It will be obvious that although Rapoport concedes the accuracy of Clausewitz’s account of the wars of his day, he rejects his claim to be outlining the philosophy of war.footnote3 Clausewitz’s theory of war is limited by his unspoken view of the State. Rapoport gives three defining characteristics of Clausewitz’s view: that war is (and should be) rational, instrumental and national. These specifications distinguish a Clausewitzian philosophy of war from the eschatological view that sees eternal peace as emerging from some final, total war (e.g., Lenin and Mao Tse-tung), and from the cataclysmic view that sees war as a possibly avoidable catastrophe threatening all or a part of humanity (Rapoport’s own view). But this convenient classification is based on a complete misunderstanding of Clausewitz, a mis-reading that follows from an over-hasty desire to assimilate him to the realm of the ‘science’ of international relations. A ‘science’ which includes among its devotees Raymond Aron, Hermann Kahn and the late J. P. Nettl does not inspire much confidence, but it does not require a full-scale critique of its object to demonstrate that Clausewitz was a theorist of war not of international relations, that war is not necessarily international, and that Clausewitz makes no assumptions that depend on war being international. It is true that he speaks of States, nations and governments as the political actors behind wars,footnote4 draws his examples from the international wars of the Napoleonic and pre-Napoleonic epoch, and intended his concepts to be applied to such wars; but his conception of war is independent of this its empirical environment. Its defining concepts are the relation of autonomy in dominance of war and politics, and the existence of a theatre of war defined in homogeneous time and space.footnote5 When he asserts that these are the preconditions for war, the philosophy of war, Clausewitz means that under other circumstances it is impossible to fight rationally. A science or philosophy of irrational war is meaningless. Hence Rapoport is correct in his first two assumptions, but not in his third. There may be some ‘philosophy’ of international relations that corresponds to the practice of Metternich, Bismarck, Louis Napoleon, etc, but it is not Clausewitz’s science of war. A Clausewitzian civil war is possible—indeed, if Clausewitz’s conditions are correct, every civil war must be Clausewitzian. Discussing Lenin, Rapoport sees that he displaced attention from relations between States to relations between classes within the imperialist system, but he ignores Lenin’s intuition that Clausewitz’s theory could be applied to the class struggle and he barely mentions the realization of this project in Mao Tse-tung’s military writings.footnote6 In other words, Rapoport’s displacement of Clausewitz’s object from war as such to international relations obscures Clausewitz’s achievement: the establishment of a science of war that can be incorporated into a Marxist (class) science of politics.footnote7 This displacement is no neutral ‘mistake’, but, like all ideology, highly tendentious. We can see this if we return to Rapoport’s critique of the ‘neo-Clausewitzians’, Aron, Kahn and Schelling. Does the defence of Clausewitz I have given above apply to them, too? The answer is no. The Clausewitzian theory of rational warfare demands a theatre of war defined in time and space. Within the nuclear deterrent framework with which they work, the equivalent of the campaign is the crisis and the terrain the ‘ladder of escalation’. But it is correct to criticize the attempt to apply zero-sum game rationality within this framework—not because any struggle leaves both parties worse off, as Rapoport thinks, but because there is no natural, physical theatre of war. Nuclear crises can only be handled rationally on one condition: that both opponents agree to a social, conventional theatre within which the war can be ‘fought’. Conventional warfare is defined by the physical logic of the destruction of enemy’s ability to fight; nuclear ‘warfare’ demands an agreed, conventional set of values (for example: New York = Kiev + Leningrad).footnote8 Hence the hot line and the idea of ‘co-operating with the enemy’ conceded by the ‘neo-Clausewitzians’ are not so trivial as he implies (p. 75), though they are thoroughly un-Clausewitzian (i.e., throughly un-warlike). The ‘neo-Clausewitzian’ language conceals a policy of co-operation with the enemy. But a policy of ‘co-operation with the enemy’ is precisely the conflict-resolution ‘philosophy of war’ Rapoport himself advocates. For the usa can only co-operate with an enemy who agrees to co-operate. An enemy that refuses, and forces the usa to fight a real (i.e., Clausewitzian) war, destroys us strategy and the deterrent power of its nuclear weapons. The demand for a conflictresolution philosophy of ‘war’ is a demand for the peoples of the world to stop fighting imperialism. It is merely another defense of us imperialism.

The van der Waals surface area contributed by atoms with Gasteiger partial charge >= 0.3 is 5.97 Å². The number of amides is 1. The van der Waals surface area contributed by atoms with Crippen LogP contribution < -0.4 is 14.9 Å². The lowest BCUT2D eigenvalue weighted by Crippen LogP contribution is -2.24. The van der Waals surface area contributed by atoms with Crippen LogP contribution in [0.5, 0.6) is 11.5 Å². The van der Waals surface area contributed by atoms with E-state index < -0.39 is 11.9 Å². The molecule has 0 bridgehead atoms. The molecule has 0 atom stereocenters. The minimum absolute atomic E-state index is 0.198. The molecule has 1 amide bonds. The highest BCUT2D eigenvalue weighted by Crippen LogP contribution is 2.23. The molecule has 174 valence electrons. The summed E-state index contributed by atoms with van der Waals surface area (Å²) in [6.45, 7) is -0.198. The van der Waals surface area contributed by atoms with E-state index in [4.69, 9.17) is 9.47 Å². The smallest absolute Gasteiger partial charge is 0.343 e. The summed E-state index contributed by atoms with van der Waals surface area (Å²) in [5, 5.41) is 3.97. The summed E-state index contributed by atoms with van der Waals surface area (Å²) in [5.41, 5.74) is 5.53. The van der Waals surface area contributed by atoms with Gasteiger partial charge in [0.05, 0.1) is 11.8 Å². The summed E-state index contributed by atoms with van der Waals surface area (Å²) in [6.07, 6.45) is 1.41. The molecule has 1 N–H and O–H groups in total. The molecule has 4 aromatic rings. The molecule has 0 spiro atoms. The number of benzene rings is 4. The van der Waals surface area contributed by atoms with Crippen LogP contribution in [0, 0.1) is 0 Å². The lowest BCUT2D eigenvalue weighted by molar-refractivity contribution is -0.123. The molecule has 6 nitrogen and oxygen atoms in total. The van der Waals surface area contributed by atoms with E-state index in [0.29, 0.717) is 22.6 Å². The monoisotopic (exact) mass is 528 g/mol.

Let us look at Rapoport’s essay from another direction. Covertly, every line of it is devoted to answering the question ‘Why are the Americans fighting in Vietnam?’. But the answer to this question depends on the answer to another question which Rapoport never asks: ‘Why are the Vietnamese fighting in Vietnam?’ The Americans only intervened militarily because they hoped that by doing so they could prevent militarily the politically inevitable loss of South East Asia to socialism. The people of Vietnam have decided that this is a zero-sum game, that a loss for imperialism is a gain for socialism and vice versa, whatever the sacrifice. Hence they are fighting a rational (Clausewitzian) war for socialism in South East Asia. The American role in Vietnam is an attempt to damp down a people’s struggle; the us aim is to stop the war. That is why there is no difference between the Kennedy-Johnson ‘war’ policy and the Nixon ‘peace’ policy. That is why the us finds the nlf and drv delegations in Paris ‘unco-operative’: they are talking to win as well as fighting to win. Hence also the fact that the failure of the usa to impose their peace in Vietnam has resulted in the struggle breaking out in the usa itself: they are bringing the war back home.

Hence the two faces of Rapoport’s ideological position. His essay has a defeatist message for the us government: the fight in Vietnam is not worth the losses it involves. But this defeatism is equally urged on the Vietnamese people, and, by implication, on those now sharpening the contradictions within the usa: the people lose more by the fight for socialism than they gain by winning it. In other words, Rapoport’s message for socialists is a classical reformist position. Revolutionary socialists should not be reading Rapoport and the other advocates of ‘peaceful co-existence’ calling for a truce in the struggle for socialism, but Clausewitz for the lessons his work contains on how they can win this struggle.